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Adverbials of place

Level: beginner

Most adverbials of place are prepositional phrases:

They are in France at present.
Come and sit next to me.

But we also use adverbs:

abroad downstairs nearby overseas
ahead here next door there
away indoors out of doors upstairs

They are abroad at present.
Come and sit here.

We use adverbials of place to describe location, direction and distance.


We use adverbials to talk about where someone or something is:

He was standing by the table.
You'll find it in the cupboard.
You'll find it inside.
Sign your name here – at the bottom of the page.
Stand here.
They used to live nearby.


We use adverbials to talk about the direction in which someone or something is moving:

Walk past the bank and keep going to the end of the street.
It's difficult to get into the car because the door is so small.
They always go abroad for their holidays.


We use adverbials to show how far things are:

Birmingham is 250 kilometres from London.
We live in Birmingham. London is 250 kilometres away.

Adverbials of place 1


Adverbials of place 2


Level: intermediate

We often have an adverbial of place at the end of a clause:

The door is very small, so the car is difficult to get into.
We're in Birmingham. London is 250 kilometres away.
Our house is down a muddy lane, so it's very difficult to get to.
Can I come in?

Adverbials of place 3


Adverbials of place 4




Hello Abdel El,

I'm afraid we don't provide answers to lists of questions like this. We're happy to explain points of grammar and encourage you in your learning, but we don't offer an answering service for tasks from elsewhere. If we did, then we would end up doing our users' tests and homework for them, which is not our role!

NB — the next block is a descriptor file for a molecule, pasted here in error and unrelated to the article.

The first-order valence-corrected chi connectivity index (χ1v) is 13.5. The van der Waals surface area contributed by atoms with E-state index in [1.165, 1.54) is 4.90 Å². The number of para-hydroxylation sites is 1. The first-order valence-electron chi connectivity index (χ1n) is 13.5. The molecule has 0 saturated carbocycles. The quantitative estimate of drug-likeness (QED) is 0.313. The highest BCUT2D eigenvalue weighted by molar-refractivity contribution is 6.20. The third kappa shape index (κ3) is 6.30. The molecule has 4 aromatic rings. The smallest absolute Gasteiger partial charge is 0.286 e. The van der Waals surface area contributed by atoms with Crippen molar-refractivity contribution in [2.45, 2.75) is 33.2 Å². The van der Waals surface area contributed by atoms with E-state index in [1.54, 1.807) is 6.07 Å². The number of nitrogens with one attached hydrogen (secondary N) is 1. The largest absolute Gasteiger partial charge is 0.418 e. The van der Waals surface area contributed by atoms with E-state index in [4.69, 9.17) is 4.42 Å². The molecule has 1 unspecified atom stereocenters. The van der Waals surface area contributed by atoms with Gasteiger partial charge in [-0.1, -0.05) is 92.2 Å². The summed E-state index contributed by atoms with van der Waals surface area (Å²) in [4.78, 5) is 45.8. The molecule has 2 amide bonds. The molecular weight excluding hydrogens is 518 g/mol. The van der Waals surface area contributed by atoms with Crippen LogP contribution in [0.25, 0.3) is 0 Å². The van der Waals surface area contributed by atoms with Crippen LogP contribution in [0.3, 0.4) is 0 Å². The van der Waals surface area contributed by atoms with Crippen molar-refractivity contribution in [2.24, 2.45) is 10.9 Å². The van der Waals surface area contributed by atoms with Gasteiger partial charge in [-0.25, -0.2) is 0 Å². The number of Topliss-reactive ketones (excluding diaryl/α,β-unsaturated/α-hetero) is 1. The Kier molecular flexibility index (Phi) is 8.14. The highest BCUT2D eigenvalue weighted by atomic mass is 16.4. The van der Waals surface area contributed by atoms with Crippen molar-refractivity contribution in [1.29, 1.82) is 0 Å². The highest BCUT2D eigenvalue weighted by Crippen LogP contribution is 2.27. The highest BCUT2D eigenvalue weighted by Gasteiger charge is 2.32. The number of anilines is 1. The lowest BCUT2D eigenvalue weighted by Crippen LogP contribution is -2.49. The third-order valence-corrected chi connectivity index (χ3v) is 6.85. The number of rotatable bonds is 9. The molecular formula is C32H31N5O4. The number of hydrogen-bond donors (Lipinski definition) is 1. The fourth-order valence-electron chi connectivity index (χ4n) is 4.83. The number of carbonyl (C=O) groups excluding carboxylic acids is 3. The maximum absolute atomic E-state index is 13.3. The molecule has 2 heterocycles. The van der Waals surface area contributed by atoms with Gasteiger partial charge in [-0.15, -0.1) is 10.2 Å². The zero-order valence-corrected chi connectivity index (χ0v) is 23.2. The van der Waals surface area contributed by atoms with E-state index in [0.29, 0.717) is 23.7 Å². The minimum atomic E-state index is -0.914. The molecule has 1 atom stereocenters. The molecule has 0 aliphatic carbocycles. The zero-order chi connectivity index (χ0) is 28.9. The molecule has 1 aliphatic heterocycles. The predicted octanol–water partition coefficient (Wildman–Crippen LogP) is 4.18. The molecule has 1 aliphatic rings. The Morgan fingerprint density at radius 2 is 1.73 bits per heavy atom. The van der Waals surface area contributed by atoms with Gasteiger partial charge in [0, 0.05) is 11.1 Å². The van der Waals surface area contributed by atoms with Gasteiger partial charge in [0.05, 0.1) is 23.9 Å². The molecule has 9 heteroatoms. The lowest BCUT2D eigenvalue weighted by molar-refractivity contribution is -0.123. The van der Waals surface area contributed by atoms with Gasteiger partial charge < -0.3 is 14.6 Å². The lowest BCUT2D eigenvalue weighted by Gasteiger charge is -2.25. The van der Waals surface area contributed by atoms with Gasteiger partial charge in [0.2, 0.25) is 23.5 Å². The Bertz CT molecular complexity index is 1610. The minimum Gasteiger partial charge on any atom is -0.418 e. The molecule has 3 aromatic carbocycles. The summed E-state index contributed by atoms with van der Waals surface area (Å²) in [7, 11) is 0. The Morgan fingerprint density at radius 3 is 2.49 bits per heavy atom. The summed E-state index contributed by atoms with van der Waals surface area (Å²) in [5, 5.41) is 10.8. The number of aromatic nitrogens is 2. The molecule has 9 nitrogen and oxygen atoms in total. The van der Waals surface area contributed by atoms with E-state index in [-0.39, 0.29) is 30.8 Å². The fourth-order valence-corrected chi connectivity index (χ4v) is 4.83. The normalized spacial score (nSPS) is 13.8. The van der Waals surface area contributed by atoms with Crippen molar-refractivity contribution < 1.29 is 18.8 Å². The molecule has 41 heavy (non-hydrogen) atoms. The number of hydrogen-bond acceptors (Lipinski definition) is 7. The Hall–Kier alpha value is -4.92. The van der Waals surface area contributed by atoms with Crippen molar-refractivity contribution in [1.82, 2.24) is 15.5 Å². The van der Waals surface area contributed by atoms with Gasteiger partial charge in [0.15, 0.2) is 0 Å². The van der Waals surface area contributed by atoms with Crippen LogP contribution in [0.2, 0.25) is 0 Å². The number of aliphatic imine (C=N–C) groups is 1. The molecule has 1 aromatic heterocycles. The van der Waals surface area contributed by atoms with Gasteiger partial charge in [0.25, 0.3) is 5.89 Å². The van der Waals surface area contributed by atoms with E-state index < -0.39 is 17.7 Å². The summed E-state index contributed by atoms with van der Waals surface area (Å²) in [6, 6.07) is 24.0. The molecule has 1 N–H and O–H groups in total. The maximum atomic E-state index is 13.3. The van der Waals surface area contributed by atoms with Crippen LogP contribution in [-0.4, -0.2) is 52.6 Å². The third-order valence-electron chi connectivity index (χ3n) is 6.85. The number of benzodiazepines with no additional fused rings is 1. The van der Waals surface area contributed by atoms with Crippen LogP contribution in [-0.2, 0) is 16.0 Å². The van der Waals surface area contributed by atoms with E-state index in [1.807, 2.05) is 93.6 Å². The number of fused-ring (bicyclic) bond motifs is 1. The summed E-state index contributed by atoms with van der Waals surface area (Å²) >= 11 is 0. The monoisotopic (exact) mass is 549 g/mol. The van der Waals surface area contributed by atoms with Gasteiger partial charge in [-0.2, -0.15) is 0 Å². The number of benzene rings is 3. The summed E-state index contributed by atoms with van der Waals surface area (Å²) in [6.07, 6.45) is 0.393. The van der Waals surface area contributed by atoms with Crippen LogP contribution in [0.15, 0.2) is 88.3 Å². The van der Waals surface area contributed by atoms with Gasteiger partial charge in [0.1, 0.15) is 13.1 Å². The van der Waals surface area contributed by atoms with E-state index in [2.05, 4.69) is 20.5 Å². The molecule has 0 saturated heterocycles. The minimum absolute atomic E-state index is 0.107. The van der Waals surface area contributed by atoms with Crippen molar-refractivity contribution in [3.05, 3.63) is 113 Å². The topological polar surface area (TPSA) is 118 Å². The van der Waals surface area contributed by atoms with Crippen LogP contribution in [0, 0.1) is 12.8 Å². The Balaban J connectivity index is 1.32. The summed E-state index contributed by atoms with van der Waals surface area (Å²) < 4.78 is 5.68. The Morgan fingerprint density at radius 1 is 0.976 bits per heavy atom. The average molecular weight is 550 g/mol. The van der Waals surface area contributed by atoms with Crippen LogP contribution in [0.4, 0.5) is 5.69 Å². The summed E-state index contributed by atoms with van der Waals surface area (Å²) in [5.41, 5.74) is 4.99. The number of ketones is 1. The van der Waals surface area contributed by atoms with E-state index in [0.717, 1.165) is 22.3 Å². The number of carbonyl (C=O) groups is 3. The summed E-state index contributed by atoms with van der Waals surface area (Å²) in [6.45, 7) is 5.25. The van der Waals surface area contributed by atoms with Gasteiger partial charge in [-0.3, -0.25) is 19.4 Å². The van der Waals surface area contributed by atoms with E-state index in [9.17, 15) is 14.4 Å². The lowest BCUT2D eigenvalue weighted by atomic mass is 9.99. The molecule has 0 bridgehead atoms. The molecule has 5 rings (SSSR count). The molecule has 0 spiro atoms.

The LearnEnglish Team

which sentences is correct from these?:

the police man is at the school
the police man is in the school

Hello Abdel El,

Both of these are correct but mean slightly different things. 'at the school' is more general and focuses on the activity we do at school, whereas 'in the school' focuses more on the physical location than on what is done there.

All the best,
The LearnEnglish Team

hello is it correct to see
my little brother is at school or my little brother is in school?

Hello Abdel El,

Both are possible. Generally when someone is having lessons we say 'at school' and when we we are talking about the physical building we say 'in the school'.



The LearnEnglish Team

Hi mitykg,

Thanks for pointing that out to us -- I've just fixed the page so that you can comment there now. Have you done an internet search for 'what is the difference between below, beneath, under, underneath'? There are several explanations out there that look good to me. If you have a specific question about what you find, then please don't hesitate to ask us.

All the best,
The LearnEnglish Team

Hello sir,
Thank you for the reply.Got some value information.

Lakshmi narayana,

Hello Team, I am sorry for the inconvenience caused due to the earlier posting of mine,which has a mistake.Kindly,consider the following post.
1)London is a big city.
2)We met in London.
In the first sentence,"London" is a noun.In the second one also,I believe that "London" is a noun.But,a friend of mine told me that in second one ,since "in London" is an adverbial of place,London is an adverb,"IN" being the preposition.Kindly,clarify what part of speech is "London" in the second sentence?Also kindly clarify whether an adverbial phrase (either place or time) must contain an adverb or it does the function of an adverb?
Lakshmi Narayana,

Hello Lakshmi Narayana,

In sentence 2, 'in London' is a prepositional phrase composed of the preposition 'in' and the noun 'London'. This prepositional phrase is also an adverbial of location, as it describes the location of the action 'we met'.

All the best,
The LearnEnglish Team